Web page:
Materials and Methods

The sweet lupine, sample was collected from highland pulse breeding Holeta Agricultural Research Center. The recipes were prepared according to the Ethiopian traditional food recipe development procedure.

Sample preparation: Sweet lupine sample were graded, sorted and cleaned manually. Sweet lupine flour preparation: the sweet lupine was soaked overnight. After soaking the sample were dried in sunlight and the sweet lupine were crashed into single cotyledons.

Cooked Food (Nefro): The sweet lupine samples were socked for overnight at room temperature with 200g sample socked with one liter of water. The socked samples were cooked by adding enough water using heat until it will become ready to eat.

Roasted Food (Kolo): 500 gram of the sweet lupine samples was soaked overnight. The socked samples were Roasted using heat until it will become ready to eat.

Shero: The sweet lupine was soaked overnight. After soaking the sample were dried in sunlight and roasted the sweet lupine, crashed into single cotyledons and milled to prepare shero flour.

Composition study: Nutritional studies were conducted by following standard methods.

Protein content

The protein content of the sweet lupin from each was determined by Kjeldahl method as stated in the [7]. Method 46-11. One gram ground sample were measured and transferred into completely dry kjeldhal flask. Ten gram of kjeldhal tablet was added to the sample inside the flask. Twenty milliliter of 98% concentrated sulphuric acid was mixed with the sample. The sample digestion was started by connecting the kjeldhal flasks with the digestion rock. The digestion was completed when the brown color of the sample was completely disappeared. After the digested sample was cooled, 50 ml of distilled water and 70 ml of sodium hydroxide (32%) were added and distilled into 25 ml of excess boric acid containing 0.5 ml of screened indicator. The distillate was titrated with 0.1N hydrochloric acid to the red end point.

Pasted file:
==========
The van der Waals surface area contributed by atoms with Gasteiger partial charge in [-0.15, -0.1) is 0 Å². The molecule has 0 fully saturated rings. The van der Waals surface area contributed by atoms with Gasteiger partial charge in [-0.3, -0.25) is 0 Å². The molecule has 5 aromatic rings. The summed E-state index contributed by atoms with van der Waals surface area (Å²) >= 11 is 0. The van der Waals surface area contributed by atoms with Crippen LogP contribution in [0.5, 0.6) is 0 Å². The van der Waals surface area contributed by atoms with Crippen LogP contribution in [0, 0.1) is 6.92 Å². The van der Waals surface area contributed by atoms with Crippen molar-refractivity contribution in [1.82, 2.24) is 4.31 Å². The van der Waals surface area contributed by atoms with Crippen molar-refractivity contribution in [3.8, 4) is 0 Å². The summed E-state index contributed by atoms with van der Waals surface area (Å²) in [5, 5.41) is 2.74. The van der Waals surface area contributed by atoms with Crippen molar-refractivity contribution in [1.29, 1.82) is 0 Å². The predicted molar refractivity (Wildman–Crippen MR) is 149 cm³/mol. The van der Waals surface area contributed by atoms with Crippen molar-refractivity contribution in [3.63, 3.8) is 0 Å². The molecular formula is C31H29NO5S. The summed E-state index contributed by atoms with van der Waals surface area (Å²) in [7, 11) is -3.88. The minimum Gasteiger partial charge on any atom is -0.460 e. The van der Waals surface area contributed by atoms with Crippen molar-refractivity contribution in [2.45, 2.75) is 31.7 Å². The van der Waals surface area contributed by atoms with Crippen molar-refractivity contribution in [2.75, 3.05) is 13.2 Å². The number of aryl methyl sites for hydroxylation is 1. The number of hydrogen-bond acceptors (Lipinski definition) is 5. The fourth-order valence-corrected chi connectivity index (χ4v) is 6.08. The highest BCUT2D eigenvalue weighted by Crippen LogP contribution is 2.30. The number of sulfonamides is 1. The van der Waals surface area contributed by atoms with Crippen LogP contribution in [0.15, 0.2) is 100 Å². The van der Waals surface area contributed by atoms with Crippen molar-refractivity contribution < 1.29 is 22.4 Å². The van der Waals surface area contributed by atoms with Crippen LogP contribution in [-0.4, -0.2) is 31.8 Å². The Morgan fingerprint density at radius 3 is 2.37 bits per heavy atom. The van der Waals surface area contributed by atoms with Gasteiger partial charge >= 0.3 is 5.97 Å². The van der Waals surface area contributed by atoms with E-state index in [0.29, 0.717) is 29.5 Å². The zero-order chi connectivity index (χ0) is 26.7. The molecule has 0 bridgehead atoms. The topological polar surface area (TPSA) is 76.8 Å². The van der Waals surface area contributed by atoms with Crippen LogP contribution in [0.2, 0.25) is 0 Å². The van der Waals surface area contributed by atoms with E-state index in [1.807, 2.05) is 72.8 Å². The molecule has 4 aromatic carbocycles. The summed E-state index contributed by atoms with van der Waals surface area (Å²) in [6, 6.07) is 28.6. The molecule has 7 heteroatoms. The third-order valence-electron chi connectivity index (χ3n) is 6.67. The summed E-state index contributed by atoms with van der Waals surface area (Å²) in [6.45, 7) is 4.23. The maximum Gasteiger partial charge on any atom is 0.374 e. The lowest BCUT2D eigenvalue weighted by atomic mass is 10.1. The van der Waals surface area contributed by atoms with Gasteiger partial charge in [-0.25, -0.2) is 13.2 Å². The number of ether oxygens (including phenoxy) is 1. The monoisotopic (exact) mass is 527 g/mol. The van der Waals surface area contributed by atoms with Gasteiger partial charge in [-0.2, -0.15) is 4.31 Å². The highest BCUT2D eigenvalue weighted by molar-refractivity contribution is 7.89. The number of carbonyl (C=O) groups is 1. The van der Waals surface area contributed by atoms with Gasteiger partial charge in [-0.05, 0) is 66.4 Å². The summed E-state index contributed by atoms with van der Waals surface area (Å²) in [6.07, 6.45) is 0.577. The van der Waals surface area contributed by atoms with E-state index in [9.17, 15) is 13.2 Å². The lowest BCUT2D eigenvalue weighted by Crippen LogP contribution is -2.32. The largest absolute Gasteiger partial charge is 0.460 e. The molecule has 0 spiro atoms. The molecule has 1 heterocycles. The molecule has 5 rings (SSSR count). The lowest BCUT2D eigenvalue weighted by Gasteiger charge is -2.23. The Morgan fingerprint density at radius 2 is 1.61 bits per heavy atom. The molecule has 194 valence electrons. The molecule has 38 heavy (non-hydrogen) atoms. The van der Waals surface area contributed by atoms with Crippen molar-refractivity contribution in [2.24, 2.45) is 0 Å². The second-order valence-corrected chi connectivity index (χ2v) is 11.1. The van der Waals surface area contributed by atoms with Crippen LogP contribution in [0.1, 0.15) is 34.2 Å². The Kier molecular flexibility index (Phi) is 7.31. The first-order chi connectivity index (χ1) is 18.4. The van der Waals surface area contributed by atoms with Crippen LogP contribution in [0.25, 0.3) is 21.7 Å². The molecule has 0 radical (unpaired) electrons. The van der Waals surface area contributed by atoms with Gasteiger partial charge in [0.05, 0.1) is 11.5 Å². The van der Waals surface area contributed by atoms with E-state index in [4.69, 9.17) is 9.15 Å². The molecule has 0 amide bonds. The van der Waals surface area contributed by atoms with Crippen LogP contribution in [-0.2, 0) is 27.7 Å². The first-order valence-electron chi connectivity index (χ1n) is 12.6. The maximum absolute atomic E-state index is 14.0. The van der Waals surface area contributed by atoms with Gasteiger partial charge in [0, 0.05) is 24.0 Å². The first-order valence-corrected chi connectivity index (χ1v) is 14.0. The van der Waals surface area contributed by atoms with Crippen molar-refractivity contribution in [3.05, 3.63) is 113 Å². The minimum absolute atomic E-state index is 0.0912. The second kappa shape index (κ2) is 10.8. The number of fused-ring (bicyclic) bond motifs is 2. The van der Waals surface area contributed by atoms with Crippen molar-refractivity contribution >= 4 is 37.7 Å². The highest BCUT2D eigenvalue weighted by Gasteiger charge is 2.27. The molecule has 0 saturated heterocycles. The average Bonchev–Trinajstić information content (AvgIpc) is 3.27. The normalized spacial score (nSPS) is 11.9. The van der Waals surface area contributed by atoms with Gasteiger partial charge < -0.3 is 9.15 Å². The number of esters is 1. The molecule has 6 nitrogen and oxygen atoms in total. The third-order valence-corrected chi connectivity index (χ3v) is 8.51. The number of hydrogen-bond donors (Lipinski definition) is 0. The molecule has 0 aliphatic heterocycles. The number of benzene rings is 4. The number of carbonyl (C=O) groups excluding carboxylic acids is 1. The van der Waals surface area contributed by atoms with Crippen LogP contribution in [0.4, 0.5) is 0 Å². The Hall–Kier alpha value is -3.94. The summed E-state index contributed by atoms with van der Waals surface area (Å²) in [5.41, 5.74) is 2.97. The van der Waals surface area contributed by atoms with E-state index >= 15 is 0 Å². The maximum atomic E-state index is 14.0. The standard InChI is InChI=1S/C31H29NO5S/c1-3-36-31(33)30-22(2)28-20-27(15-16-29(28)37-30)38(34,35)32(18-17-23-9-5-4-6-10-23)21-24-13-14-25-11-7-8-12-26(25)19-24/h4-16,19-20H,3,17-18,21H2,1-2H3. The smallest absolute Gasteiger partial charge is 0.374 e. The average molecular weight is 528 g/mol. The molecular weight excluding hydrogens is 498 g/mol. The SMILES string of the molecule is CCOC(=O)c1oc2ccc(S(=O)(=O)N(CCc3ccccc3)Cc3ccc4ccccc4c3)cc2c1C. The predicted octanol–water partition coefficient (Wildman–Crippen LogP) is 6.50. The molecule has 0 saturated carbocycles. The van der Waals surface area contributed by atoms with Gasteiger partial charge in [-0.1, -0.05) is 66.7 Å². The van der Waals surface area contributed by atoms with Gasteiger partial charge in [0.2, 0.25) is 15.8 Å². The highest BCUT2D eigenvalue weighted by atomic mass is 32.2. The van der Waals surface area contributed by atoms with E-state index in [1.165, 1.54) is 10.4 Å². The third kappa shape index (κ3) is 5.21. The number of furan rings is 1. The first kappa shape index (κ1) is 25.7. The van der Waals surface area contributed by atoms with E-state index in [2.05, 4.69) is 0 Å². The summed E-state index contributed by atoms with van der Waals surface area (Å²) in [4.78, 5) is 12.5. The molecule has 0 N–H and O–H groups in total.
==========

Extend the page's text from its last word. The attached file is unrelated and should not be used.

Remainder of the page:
’Total nitrogen= (T-B) x 0.1401 /W

W is weight of the sample taken for analysis

T is volume of HCL used for titration

B is blank used as control

Crude protein (CP%) = N*6.25

Fat content by Nuclear magnetic resonance spectrophotometer (NMR)

Twenty two (22) gram of the sample were measured and dry in to oven at 105 Degree centigrade for three hours and cool in adisicator for 30 minute. After cooling the tube were inserted in to NMR and directly measure the fat content.

Mineral content

Recipes mineral contents of Ca, Fe, Na, K and Zn were determined using Atomic Absorption Spectrometer

Sample preparation for Atomic Absorption spectroscopy (AAS) – (AOAC, 1984)

0.5 gram of grinded samples was weighed. The samples were ashed at 550 degree centigrade for 3hrs in muffule furnace. After cooling the ashed sample were mixed with 2.5ml distilled water and 2.5 ml conc. HCL. The digested sample were filtered and marked with 100ml volumetric flask. The aliquot were measured using AAS.

Concentration (minerals in mg/100g) = concentration reading by AAS X dilution factor X 10/ weight of sample

Sensory Evaluation: The recipes were coded and randomly presented to 20 panelists in random order. In sensory evaluation five point hedonic scale (1= dislike very much, 2= dislike, 3= neither like nor dislike, 4= like, 5= like very much) were used.

Experimental Design and Data Analysis: The experiments were designed in completely randomized design (CRD). The analyses of variance (ANOVA) were performed to examine the significance level of all parameters measured. Least Significant Difference (LSD) test was used for means comparison by SPSS Version 23.

Result

Macro nutrients (Protein and Fat)